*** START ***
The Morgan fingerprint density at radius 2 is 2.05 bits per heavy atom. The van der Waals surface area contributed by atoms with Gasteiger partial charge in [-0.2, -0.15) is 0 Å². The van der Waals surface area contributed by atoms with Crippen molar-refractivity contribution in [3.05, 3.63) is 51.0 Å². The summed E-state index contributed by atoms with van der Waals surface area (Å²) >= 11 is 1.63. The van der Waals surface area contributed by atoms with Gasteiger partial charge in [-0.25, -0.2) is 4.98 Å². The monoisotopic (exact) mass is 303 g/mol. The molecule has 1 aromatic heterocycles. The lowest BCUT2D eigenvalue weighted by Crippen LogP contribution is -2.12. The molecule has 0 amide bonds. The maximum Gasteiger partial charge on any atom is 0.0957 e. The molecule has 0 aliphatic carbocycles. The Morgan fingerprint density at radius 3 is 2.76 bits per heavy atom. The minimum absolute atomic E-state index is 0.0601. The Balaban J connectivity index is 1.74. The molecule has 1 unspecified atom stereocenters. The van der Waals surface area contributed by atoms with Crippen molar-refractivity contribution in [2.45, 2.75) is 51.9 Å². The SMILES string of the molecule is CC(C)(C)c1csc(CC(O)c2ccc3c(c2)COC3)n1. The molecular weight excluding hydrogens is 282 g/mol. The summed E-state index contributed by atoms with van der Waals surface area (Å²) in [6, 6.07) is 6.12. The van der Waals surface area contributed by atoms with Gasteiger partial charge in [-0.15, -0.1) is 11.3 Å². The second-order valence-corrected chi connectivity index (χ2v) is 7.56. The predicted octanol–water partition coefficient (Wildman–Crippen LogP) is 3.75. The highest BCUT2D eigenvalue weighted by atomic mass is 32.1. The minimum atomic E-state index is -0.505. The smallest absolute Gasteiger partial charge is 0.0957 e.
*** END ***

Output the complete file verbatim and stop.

The Morgan fingerprint density at radius 2 is 2.05 bits per heavy atom. The van der Waals surface area contributed by atoms with Gasteiger partial charge in [-0.2, -0.15) is 0 Å². The van der Waals surface area contributed by atoms with Crippen molar-refractivity contribution in [3.05, 3.63) is 51.0 Å². The summed E-state index contributed by atoms with van der Waals surface area (Å²) >= 11 is 1.63. The van der Waals surface area contributed by atoms with Gasteiger partial charge in [-0.25, -0.2) is 4.98 Å². The monoisotopic (exact) mass is 303 g/mol. The molecule has 1 aromatic heterocycles. The lowest BCUT2D eigenvalue weighted by Crippen LogP contribution is -2.12. The molecule has 0 amide bonds. The maximum Gasteiger partial charge on any atom is 0.0957 e. The molecule has 0 aliphatic carbocycles. The Morgan fingerprint density at radius 3 is 2.76 bits per heavy atom. The minimum absolute atomic E-state index is 0.0601. The Balaban J connectivity index is 1.74. The molecule has 1 unspecified atom stereocenters. The van der Waals surface area contributed by atoms with Crippen molar-refractivity contribution in [2.45, 2.75) is 51.9 Å². The SMILES string of the molecule is CC(C)(C)c1csc(CC(O)c2ccc3c(c2)COC3)n1. The molecular weight excluding hydrogens is 282 g/mol. The summed E-state index contributed by atoms with van der Waals surface area (Å²) in [6, 6.07) is 6.12. The van der Waals surface area contributed by atoms with Gasteiger partial charge in [-0.15, -0.1) is 11.3 Å². The second-order valence-corrected chi connectivity index (χ2v) is 7.56. The predicted octanol–water partition coefficient (Wildman–Crippen LogP) is 3.75. The highest BCUT2D eigenvalue weighted by atomic mass is 32.1. The minimum atomic E-state index is -0.505. The smallest absolute Gasteiger partial charge is 0.0957 e.